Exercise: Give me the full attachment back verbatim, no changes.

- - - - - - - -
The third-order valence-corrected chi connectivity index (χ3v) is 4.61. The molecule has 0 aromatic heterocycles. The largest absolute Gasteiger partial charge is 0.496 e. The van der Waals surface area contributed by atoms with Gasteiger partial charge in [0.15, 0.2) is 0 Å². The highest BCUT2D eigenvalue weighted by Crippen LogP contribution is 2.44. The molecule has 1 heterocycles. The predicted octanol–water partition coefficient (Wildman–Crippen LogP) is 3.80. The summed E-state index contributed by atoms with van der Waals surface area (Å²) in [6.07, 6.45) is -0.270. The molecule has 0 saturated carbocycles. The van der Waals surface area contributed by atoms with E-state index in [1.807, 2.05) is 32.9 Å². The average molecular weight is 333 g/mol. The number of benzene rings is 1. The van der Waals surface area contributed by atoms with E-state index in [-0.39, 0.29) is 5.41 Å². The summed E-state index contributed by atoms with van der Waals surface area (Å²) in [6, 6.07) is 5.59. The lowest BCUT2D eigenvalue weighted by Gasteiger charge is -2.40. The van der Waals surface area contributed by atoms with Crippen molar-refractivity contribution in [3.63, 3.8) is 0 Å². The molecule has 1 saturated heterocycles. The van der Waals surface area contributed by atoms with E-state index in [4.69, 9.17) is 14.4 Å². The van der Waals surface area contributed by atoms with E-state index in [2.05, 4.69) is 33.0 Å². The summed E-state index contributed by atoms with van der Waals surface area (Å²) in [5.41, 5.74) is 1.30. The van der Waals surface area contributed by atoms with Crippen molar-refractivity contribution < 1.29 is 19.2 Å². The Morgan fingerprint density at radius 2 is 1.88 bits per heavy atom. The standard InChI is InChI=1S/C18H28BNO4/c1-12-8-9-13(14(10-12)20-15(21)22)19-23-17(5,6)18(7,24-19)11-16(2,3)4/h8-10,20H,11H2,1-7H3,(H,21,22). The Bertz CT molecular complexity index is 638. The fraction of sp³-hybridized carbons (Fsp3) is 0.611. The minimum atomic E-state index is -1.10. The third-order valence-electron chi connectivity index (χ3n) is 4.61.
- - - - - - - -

The third-order valence-corrected chi connectivity index (χ3v) is 4.61. The molecule has 0 aromatic heterocycles. The largest absolute Gasteiger partial charge is 0.496 e. The van der Waals surface area contributed by atoms with Gasteiger partial charge in [0.15, 0.2) is 0 Å². The highest BCUT2D eigenvalue weighted by Crippen LogP contribution is 2.44. The molecule has 1 heterocycles. The predicted octanol–water partition coefficient (Wildman–Crippen LogP) is 3.80. The summed E-state index contributed by atoms with van der Waals surface area (Å²) in [6.07, 6.45) is -0.270. The molecule has 0 saturated carbocycles. The van der Waals surface area contributed by atoms with E-state index in [1.807, 2.05) is 32.9 Å². The average molecular weight is 333 g/mol. The number of benzene rings is 1. The van der Waals surface area contributed by atoms with E-state index in [-0.39, 0.29) is 5.41 Å². The summed E-state index contributed by atoms with van der Waals surface area (Å²) in [6, 6.07) is 5.59. The lowest BCUT2D eigenvalue weighted by Gasteiger charge is -2.40. The van der Waals surface area contributed by atoms with Crippen molar-refractivity contribution in [3.63, 3.8) is 0 Å². The molecule has 1 saturated heterocycles. The van der Waals surface area contributed by atoms with E-state index in [4.69, 9.17) is 14.4 Å². The van der Waals surface area contributed by atoms with E-state index in [2.05, 4.69) is 33.0 Å². The summed E-state index contributed by atoms with van der Waals surface area (Å²) in [5.41, 5.74) is 1.30. The van der Waals surface area contributed by atoms with Crippen molar-refractivity contribution < 1.29 is 19.2 Å². The Morgan fingerprint density at radius 2 is 1.88 bits per heavy atom. The standard InChI is InChI=1S/C18H28BNO4/c1-12-8-9-13(14(10-12)20-15(21)22)19-23-17(5,6)18(7,24-19)11-16(2,3)4/h8-10,20H,11H2,1-7H3,(H,21,22). The Bertz CT molecular complexity index is 638. The fraction of sp³-hybridized carbons (Fsp3) is 0.611. The minimum atomic E-state index is -1.10. The third-order valence-electron chi connectivity index (χ3n) is 4.61.